Ferrari team boss Mattia Binotto has admitted the Scuderia currently has no answer to arrest the slump in form experienced by the Italian squad.
Frequently among the fastest in a speed trap, Ferrari entered the season brimming with confidence following a strong pre-season testing program.
It has subsequently failed to deliver at all five of the races that have opened the 2019 season with three third place finishes its best results.
Rivals Mercedes have achieved five consecutive one-two finishes to record the best start to a Formula 1 season by any team in the history of the championship.
For Spain last weekend, the squad debuted a number of updates for the car, but even they were unable to stem the tide.
“The updates we brought here, both on the aero front and on the engine, worked well and we are more than pleased with them but they proved to be insufficient,” Binotto explained.
“We have to analyse and think about what did not work, and when it comes to that, as of today I don’t think we have a precise answer.
“I think power wise and straight-line speed we are good enough, but certainly we have some weaknesses on the car that were highlighted this weekend.
“It is up to us to try to understand, to work, to assess and to improve in the future.”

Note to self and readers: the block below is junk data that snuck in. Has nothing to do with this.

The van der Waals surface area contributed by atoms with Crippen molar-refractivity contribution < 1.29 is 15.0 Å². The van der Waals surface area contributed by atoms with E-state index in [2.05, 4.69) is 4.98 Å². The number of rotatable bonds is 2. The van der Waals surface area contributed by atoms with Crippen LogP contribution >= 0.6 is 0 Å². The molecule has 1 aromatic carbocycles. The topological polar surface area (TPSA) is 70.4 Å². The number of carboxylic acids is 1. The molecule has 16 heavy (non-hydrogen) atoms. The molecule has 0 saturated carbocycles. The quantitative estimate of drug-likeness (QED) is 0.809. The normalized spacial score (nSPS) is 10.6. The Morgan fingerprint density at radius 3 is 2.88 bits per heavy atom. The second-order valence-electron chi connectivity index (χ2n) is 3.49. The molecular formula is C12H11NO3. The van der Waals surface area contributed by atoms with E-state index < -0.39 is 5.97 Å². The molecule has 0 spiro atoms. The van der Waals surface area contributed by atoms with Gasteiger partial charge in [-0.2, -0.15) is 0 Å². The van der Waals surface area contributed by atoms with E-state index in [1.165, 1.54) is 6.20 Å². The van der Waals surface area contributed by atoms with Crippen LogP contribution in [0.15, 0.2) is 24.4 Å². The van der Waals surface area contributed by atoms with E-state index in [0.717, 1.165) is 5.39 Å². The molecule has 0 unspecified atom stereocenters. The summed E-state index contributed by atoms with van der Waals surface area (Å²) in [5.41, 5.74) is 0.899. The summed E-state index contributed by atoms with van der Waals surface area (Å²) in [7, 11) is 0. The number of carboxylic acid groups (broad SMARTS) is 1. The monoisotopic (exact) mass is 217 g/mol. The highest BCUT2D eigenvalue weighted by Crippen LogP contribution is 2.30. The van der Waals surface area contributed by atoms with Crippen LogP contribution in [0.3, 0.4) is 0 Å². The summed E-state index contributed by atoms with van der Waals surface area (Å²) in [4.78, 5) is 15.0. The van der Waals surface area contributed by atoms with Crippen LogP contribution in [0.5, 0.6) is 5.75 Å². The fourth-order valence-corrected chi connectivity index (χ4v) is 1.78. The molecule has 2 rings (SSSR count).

Pressed further on the issue, the Italian engineer denied the SF90 lacks for downforce, but admits that it is giving up too much time in the corners.
“Right now we are losing a lot in each corner, not only in the last sector. In each single corner we are slow with quite a lot of understeer,” he admitted.
“That is not only downforce, we have seen something in the data which we need to analyse and understand so I think an early conclusion today would be a wrong conclusion.
“We need a fix on this, but we need a proper analysis and try to understand the matter of balance, the matter of downforce and maybe even tyre concepts.
“I think we do not have the answer and I would not like to go through it yet.”
Though it sits second in the constructors’ championship, Ferrari already lies 96 points behind leaders Mercedes.
Even at this early stage, should the Scuderia overhaul that deficit, it would mark the largest championship comeback in Formula 1 history.
Mercedes last year won the constructors’ crown by 84 points, while the largest ever margin of victory came in 2014, when Mercedes beat Red Bull by 296 points in the first year of the turbo-hybrid era.